Odisha has geographical barriers like the Niamagiri hill range, 61,204.17 sq km of forested areas which make 13.5% of the state’s total health facilities hard to reach [22]. Hard to reach areas are mainly inhabited by some of the Particularly Vulnerable Tribal Groups (PVTGs)Footnote 2 like the Dongria Khond, the Saharia, and the Lanjia Soura, who are the most impoverished among the tribals. Their main livelihood is step farming and collection of natural resources from the forest. Despite the state government’s continuous efforts, the state’s health indicators are indicative of ongoing challenges primarily in relation to the health system, as the neonatal mortality rate [40] and maternal (168) mortality ratios indicate [23]. Furthermore, the health system of Odisha in tribal inhabitated areas is challenged by lack of health infrastructure including trained health human resources at primary, secondary and tertiary care level [24, 25].

In order to ensure service provision for the PVTG living in hard to reach and socio-economically disadvantaged areas, Odisha’s state’s Health and Family Welfare department implemented specific health system strengthening initiatives regarding the management of human resources and primary care provision, by involving civil society organizations through contracting out of service provision in some of the harder to reach pockets. One of the government initiatives to bolster geographical equity in health care provision in Odisha was the implementation of categorization of health facilities into five vulnerable categories (V0, V1, V2, V3 and V4). Following criteria were taken into account while categorizing the health facilities: [1] the health facility being located on difficult terrain, [2] population of tribal groups in the area, [3] political unrest, [4] availability of road and transport infrastructure, [5] availability of social infrastructure (e.g. number of schools), and [6] distance from the state headquarters. About 13.5% of health facilities in Odisha belong to the V3 and V4 regions for which the state came up with targeted interventions like compulsory posting of medical doctors for three years at the beginning of their career, a time-bound transfer and place-based incentives to increase the retention of medical doctors. They also created NGO-managed PHCs through a contracting- out mechanism, bike ambulances and maternity waiting homes. Furthermore, they converted some of the PHCs to Health and Wellness Centres (HWCs) in addition to upgrading all of the subcentres to HWC under the 2017 national health policy.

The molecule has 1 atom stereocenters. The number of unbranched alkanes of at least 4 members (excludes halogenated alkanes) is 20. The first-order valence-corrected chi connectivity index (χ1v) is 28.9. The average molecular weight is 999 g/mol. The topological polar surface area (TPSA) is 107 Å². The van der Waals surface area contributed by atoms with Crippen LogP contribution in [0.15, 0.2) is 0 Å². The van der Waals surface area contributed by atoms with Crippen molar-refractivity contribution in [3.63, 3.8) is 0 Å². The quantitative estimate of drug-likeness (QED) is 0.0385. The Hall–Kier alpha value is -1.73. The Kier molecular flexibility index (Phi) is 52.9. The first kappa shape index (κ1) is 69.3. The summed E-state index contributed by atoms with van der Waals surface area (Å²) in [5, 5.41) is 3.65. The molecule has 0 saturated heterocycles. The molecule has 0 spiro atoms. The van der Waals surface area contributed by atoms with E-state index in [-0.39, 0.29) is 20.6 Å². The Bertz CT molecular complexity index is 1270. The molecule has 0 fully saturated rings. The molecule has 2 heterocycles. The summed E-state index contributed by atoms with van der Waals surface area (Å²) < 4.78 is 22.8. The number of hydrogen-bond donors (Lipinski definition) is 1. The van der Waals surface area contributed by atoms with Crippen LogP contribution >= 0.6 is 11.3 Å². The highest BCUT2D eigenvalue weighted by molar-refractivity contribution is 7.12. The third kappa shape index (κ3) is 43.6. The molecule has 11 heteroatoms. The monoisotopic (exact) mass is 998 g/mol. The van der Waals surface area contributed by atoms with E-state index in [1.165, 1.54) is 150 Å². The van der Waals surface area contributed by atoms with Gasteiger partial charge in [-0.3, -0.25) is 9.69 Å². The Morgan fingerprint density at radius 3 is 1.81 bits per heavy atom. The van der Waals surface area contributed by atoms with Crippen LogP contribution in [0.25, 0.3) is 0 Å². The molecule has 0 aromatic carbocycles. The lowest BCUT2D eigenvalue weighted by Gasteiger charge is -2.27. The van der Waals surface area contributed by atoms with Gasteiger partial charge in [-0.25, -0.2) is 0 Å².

Despite these targeted interventions, outcomes have not yet been achieved [26]. This study, therefore, aimed to reconnaissance/investigate why these hard to reach areas remain “unreached” despite policy initiatives to strengthen the health system and primary health care. The study explored how the dominant narrative of quantitative evidence [26, 27] often leads to top-down technical solutions without sufficiently taking into account the contextual complexity. The study also tried to come up with plausible recommendations for embedded healthcare provision. The paper thus presents empirical evidence on the complex interplay of determinants contributing to the health outcomes of ethnic minorities in hard to reach areas and a better understanding on how to tackle health inequities in areas with socio-geographic intersectionalities as main / key health system barriers.